Martinez v. Director, TDCJ-CID
ORDER DISMISSING with Prejudice re 1 Petition for Writ of Habeas Corpus filed by Samuel Martinez. Signed by Judge Robert Pitman. (ml)
IN THE UNITED STATES DISTRICT COURT
FOR THE WESTERN DISTRICT OF TEXAS
Before the Court is Petitioner’s Application for Habeas Corpus Relief under 28 U.S.C.
§ 2254 (Document 1). Petitioner, proceeding pro se, has paid the applicable filing fee for this case.
For the reasons set forth below, the undersigned finds that Petitioner’s application for writ of habeas
corpus is time-barred and should be dismissed.
According to Petitioner, the Director has custody of him pursuant to a judgment and sentence
of the 274th Judicial District Court of Caldwell County, Texas. Petitioner was convicted of burglary
with the intent to commit aggravated assault and was sentenced to 40 years in prison on February 12,
2003. Petitioner’s conviction was affirmed on April 12, 2004. Martinez v. State, No. 03-03-00157CR, 2004 WL 1791433 (Tex. App. – Austin 2004, pet. stricken). Petitioner was granted an
extension of time until December 10, 2004, to file a petition for discretionary review. Petitioner filed
his petition on December 29, 2004. It was dismissed as non-compliant on March 2, 2005. Petitioner
also challenged his conviction in a state application for habeas corpus relief executed on
February 23, 2015. The Texas Court of Criminal Appeals denied it without written order on the
findings of the trial court without a hearing on June 3, 2015. Ex parte Martinez, Appl. No. 83,20502.
In his federal application for habeas corpus relief, Petitioner raises the following claims: (1)
he received ineffective assistance of counsel; (2) the affirmative finding of use of a deadly weapon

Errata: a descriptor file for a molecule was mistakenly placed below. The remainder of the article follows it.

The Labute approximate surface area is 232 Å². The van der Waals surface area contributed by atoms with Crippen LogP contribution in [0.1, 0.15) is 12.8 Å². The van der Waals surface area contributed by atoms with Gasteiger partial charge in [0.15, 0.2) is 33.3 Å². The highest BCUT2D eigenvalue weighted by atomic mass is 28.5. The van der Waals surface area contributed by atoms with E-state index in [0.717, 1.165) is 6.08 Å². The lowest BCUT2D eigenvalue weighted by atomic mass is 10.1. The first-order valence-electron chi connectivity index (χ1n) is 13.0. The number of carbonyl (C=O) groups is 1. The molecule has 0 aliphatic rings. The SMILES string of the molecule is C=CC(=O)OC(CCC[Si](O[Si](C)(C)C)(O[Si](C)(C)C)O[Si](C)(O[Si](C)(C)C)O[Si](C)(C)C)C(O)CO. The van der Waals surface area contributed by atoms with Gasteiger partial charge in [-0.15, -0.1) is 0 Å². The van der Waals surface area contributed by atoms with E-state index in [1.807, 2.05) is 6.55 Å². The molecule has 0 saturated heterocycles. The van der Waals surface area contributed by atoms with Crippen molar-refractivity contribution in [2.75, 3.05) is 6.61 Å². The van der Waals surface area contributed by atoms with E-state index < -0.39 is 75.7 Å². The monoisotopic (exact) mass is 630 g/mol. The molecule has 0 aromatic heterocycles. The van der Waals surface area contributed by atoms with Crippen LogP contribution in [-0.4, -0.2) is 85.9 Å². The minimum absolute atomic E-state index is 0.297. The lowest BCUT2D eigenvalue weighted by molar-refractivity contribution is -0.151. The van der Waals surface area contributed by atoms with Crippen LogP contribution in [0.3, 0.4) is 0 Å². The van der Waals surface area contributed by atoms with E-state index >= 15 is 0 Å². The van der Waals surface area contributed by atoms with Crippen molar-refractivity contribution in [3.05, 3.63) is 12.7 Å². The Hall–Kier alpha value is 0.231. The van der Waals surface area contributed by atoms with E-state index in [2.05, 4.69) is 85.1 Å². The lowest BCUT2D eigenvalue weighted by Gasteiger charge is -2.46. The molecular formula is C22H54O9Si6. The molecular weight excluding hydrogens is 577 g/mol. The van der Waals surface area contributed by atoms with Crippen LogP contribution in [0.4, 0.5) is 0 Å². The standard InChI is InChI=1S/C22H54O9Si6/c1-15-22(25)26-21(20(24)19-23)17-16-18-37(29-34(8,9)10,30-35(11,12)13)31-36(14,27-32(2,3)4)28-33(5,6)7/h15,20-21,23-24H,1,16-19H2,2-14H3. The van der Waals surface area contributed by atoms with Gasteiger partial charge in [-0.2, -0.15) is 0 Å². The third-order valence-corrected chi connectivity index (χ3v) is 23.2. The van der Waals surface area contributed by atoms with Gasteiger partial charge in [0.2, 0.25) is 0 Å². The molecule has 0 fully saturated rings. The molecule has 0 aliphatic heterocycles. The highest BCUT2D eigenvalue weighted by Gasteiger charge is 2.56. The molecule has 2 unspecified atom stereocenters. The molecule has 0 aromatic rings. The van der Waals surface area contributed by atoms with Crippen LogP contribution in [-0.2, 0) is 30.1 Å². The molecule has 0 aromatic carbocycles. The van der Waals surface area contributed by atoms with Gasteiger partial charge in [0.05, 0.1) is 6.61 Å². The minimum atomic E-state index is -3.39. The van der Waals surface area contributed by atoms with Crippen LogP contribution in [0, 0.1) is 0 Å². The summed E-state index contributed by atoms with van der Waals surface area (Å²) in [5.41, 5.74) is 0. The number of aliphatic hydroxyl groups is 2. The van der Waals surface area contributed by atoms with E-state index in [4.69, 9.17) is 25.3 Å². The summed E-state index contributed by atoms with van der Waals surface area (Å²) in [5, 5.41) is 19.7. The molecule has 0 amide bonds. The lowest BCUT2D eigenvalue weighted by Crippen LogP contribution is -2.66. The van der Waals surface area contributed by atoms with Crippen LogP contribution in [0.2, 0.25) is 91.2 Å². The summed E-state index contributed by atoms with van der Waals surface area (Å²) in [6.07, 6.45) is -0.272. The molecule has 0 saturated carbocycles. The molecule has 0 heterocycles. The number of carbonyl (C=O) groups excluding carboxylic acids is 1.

was not supported; (3) a jury member was a “cousin-in-law” of Petitioner’s wife and should not
have been selected for the jury; (4) the judgment does not conform to the indictment; (5) the
evidence did not support the finding of intent to commit burglary; and (6) he was unable to get a
copy of his trial records to file a state application for habeas corpus relief.
Petitioner’s federal application is time-barred and is dismissed. Federal law establishes a
one-year statute of limitations for state inmates seeking federal habeas corpus relief. See 28 U.S.C.
§ 2244(d). That section provides, in relevant part:
(d)(1) A 1-year period of limitation shall apply to an application for a writ of habeas
corpus by a person in custody pursuant to the judgment of a State court. The
limitation period shall run from the latest of-(A) the date on which the judgment became final by the conclusion of direct
review or the expiration of the time for seeking such review;
(B) the date on which the impediment to filing an application created by State
action in violation of the Constitution or laws of the United States is
removed, if the applicant was prevented from filing by such State action;
(C) the date on which the constitutional right asserted was initially recognized
by the Supreme Court, if the right has been newly recognized by the Supreme
Court and made retroactively applicable to cases on collateral review; or
(D) the date on which the factual predicate of the claim or claims presented
could have been discovered through the exercise of due diligence.
(2) The time during which a properly filed application for State post-conviction or
other collateral review with respect to the pertinent judgment or claim is pending
shall not be counted toward any period of limitation under this subsection.
Petitioner’s conviction became final, at the very latest, on May 31, 2005, at the conclusion
of time during which he could have filed a petition for writ of certiorari with the United States
Supreme Court. See SUP . CT . R. 13.1 (“A petition for a writ of certiorari seeking review of a
judgment of a lower state court that is subject to discretionary review by the state court of last resort
is timely when it is filed with the Clerk within 90 days after entry of the order denying discretionary
review.”). Therefore, Petitioner had until May 31, 2006, to timely file his federal application.
Petitioner did not execute his federal application for habeas corpus relief until June 29, 2015, nine
years after the limitations period had expired. Petitioner’s state application did not operate to toll
the limitations period, because it was filed more than eight years after the limitations period had